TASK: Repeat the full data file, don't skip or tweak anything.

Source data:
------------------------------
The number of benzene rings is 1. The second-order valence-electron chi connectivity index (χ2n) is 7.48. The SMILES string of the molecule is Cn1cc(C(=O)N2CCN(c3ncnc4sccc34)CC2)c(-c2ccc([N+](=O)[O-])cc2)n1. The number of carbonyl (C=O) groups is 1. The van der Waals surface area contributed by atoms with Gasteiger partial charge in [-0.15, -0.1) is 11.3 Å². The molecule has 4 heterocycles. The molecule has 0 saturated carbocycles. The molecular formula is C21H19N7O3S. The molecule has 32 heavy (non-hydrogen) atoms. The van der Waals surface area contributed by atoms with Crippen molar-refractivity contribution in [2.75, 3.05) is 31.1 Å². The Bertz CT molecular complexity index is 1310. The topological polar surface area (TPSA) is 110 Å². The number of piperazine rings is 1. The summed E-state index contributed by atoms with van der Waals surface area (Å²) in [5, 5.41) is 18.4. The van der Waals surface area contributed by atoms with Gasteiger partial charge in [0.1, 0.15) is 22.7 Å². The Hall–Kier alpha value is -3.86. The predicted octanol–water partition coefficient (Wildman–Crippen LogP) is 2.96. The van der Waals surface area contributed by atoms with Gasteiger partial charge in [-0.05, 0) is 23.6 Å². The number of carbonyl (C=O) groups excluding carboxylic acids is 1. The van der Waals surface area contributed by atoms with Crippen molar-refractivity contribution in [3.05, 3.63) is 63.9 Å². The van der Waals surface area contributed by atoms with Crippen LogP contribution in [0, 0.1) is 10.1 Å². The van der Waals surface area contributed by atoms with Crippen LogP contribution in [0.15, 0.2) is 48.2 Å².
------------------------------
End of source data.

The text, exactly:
The number of benzene rings is 1. The second-order valence-electron chi connectivity index (χ2n) is 7.48. The SMILES string of the molecule is Cn1cc(C(=O)N2CCN(c3ncnc4sccc34)CC2)c(-c2ccc([N+](=O)[O-])cc2)n1. The number of carbonyl (C=O) groups is 1. The van der Waals surface area contributed by atoms with Gasteiger partial charge in [-0.15, -0.1) is 11.3 Å². The molecule has 4 heterocycles. The molecule has 0 saturated carbocycles. The molecular formula is C21H19N7O3S. The molecule has 32 heavy (non-hydrogen) atoms. The van der Waals surface area contributed by atoms with Crippen molar-refractivity contribution in [2.75, 3.05) is 31.1 Å². The Bertz CT molecular complexity index is 1310. The topological polar surface area (TPSA) is 110 Å². The number of piperazine rings is 1. The summed E-state index contributed by atoms with van der Waals surface area (Å²) in [5, 5.41) is 18.4. The van der Waals surface area contributed by atoms with Gasteiger partial charge in [0.1, 0.15) is 22.7 Å². The Hall–Kier alpha value is -3.86. The predicted octanol–water partition coefficient (Wildman–Crippen LogP) is 2.96. The van der Waals surface area contributed by atoms with Gasteiger partial charge in [-0.05, 0) is 23.6 Å². The number of carbonyl (C=O) groups excluding carboxylic acids is 1. The van der Waals surface area contributed by atoms with Crippen molar-refractivity contribution in [3.05, 3.63) is 63.9 Å². The van der Waals surface area contributed by atoms with Crippen LogP contribution in [0, 0.1) is 10.1 Å². The van der Waals surface area contributed by atoms with Crippen LogP contribution in [0.15, 0.2) is 48.2 Å².